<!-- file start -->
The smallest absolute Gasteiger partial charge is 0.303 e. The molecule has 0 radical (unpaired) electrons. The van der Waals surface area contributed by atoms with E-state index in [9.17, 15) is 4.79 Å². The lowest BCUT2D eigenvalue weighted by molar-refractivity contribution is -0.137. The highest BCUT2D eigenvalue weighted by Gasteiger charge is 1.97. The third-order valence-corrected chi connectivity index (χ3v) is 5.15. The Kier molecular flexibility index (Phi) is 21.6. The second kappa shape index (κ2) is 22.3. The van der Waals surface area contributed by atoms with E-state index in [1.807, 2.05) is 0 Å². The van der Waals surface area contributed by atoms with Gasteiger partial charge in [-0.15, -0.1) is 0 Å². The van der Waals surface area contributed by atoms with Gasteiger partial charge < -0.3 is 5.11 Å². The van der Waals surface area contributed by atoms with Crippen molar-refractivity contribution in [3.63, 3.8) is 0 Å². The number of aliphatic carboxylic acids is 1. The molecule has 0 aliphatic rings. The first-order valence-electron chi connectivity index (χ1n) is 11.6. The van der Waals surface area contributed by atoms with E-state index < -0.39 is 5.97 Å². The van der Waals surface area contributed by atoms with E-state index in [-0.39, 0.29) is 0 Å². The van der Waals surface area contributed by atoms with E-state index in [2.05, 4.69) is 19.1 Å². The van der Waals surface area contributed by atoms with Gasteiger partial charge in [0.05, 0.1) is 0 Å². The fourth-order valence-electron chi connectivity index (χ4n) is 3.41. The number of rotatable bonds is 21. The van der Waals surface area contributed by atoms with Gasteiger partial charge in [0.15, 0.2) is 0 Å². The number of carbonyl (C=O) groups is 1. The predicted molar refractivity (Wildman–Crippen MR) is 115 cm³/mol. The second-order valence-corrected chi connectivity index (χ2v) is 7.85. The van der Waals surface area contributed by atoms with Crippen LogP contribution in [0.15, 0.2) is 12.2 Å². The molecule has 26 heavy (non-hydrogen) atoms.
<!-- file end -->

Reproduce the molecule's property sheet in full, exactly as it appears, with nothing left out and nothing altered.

The smallest absolute Gasteiger partial charge is 0.303 e. The molecule has 0 radical (unpaired) electrons. The van der Waals surface area contributed by atoms with E-state index in [9.17, 15) is 4.79 Å². The lowest BCUT2D eigenvalue weighted by molar-refractivity contribution is -0.137. The highest BCUT2D eigenvalue weighted by Gasteiger charge is 1.97. The third-order valence-corrected chi connectivity index (χ3v) is 5.15. The Kier molecular flexibility index (Phi) is 21.6. The second kappa shape index (κ2) is 22.3. The van der Waals surface area contributed by atoms with E-state index in [1.807, 2.05) is 0 Å². The van der Waals surface area contributed by atoms with Gasteiger partial charge in [-0.15, -0.1) is 0 Å². The van der Waals surface area contributed by atoms with Gasteiger partial charge < -0.3 is 5.11 Å². The van der Waals surface area contributed by atoms with Crippen molar-refractivity contribution in [3.63, 3.8) is 0 Å². The number of aliphatic carboxylic acids is 1. The molecule has 0 aliphatic rings. The first-order valence-electron chi connectivity index (χ1n) is 11.6. The van der Waals surface area contributed by atoms with E-state index < -0.39 is 5.97 Å². The van der Waals surface area contributed by atoms with E-state index in [-0.39, 0.29) is 0 Å². The van der Waals surface area contributed by atoms with E-state index in [2.05, 4.69) is 19.1 Å². The van der Waals surface area contributed by atoms with Gasteiger partial charge in [0.05, 0.1) is 0 Å². The fourth-order valence-electron chi connectivity index (χ4n) is 3.41. The number of rotatable bonds is 21. The van der Waals surface area contributed by atoms with Gasteiger partial charge in [0.15, 0.2) is 0 Å². The number of carbonyl (C=O) groups is 1. The predicted molar refractivity (Wildman–Crippen MR) is 115 cm³/mol. The second-order valence-corrected chi connectivity index (χ2v) is 7.85. The van der Waals surface area contributed by atoms with Crippen LogP contribution in [0.15, 0.2) is 12.2 Å². The molecule has 26 heavy (non-hydrogen) atoms.